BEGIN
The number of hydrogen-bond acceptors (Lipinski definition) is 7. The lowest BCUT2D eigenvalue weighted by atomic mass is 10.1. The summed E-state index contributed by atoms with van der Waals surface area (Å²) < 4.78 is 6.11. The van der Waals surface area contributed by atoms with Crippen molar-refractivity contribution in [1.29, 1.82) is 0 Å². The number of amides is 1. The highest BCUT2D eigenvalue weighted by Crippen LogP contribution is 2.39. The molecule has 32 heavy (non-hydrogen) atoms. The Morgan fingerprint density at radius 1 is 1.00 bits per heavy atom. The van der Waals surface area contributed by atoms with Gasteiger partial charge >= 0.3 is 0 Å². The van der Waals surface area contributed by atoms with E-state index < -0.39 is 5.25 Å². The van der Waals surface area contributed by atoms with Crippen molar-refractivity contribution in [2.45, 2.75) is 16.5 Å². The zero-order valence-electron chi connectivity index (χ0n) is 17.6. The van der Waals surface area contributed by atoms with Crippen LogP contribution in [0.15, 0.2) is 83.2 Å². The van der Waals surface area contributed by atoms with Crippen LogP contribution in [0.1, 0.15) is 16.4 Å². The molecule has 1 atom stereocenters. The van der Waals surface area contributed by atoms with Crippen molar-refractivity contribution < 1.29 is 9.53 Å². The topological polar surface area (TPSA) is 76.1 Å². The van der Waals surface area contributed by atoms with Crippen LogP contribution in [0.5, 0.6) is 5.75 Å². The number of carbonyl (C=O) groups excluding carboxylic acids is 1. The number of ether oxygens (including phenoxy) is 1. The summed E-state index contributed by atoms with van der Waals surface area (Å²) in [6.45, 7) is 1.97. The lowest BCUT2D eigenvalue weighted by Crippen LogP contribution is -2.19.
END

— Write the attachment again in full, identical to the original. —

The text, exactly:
The number of hydrogen-bond acceptors (Lipinski definition) is 7. The lowest BCUT2D eigenvalue weighted by atomic mass is 10.1. The summed E-state index contributed by atoms with van der Waals surface area (Å²) < 4.78 is 6.11. The van der Waals surface area contributed by atoms with Crippen molar-refractivity contribution in [1.29, 1.82) is 0 Å². The number of amides is 1. The highest BCUT2D eigenvalue weighted by Crippen LogP contribution is 2.39. The molecule has 32 heavy (non-hydrogen) atoms. The Morgan fingerprint density at radius 1 is 1.00 bits per heavy atom. The van der Waals surface area contributed by atoms with Gasteiger partial charge >= 0.3 is 0 Å². The van der Waals surface area contributed by atoms with E-state index < -0.39 is 5.25 Å². The van der Waals surface area contributed by atoms with Crippen molar-refractivity contribution in [2.45, 2.75) is 16.5 Å². The zero-order valence-electron chi connectivity index (χ0n) is 17.6. The van der Waals surface area contributed by atoms with Crippen LogP contribution in [0.15, 0.2) is 83.2 Å². The van der Waals surface area contributed by atoms with Crippen LogP contribution in [0.1, 0.15) is 16.4 Å². The molecule has 1 atom stereocenters. The van der Waals surface area contributed by atoms with Crippen molar-refractivity contribution < 1.29 is 9.53 Å². The topological polar surface area (TPSA) is 76.1 Å². The van der Waals surface area contributed by atoms with Crippen LogP contribution in [0.5, 0.6) is 5.75 Å². The number of carbonyl (C=O) groups excluding carboxylic acids is 1. The number of ether oxygens (including phenoxy) is 1. The summed E-state index contributed by atoms with van der Waals surface area (Å²) in [6.45, 7) is 1.97. The lowest BCUT2D eigenvalue weighted by Crippen LogP contribution is -2.19.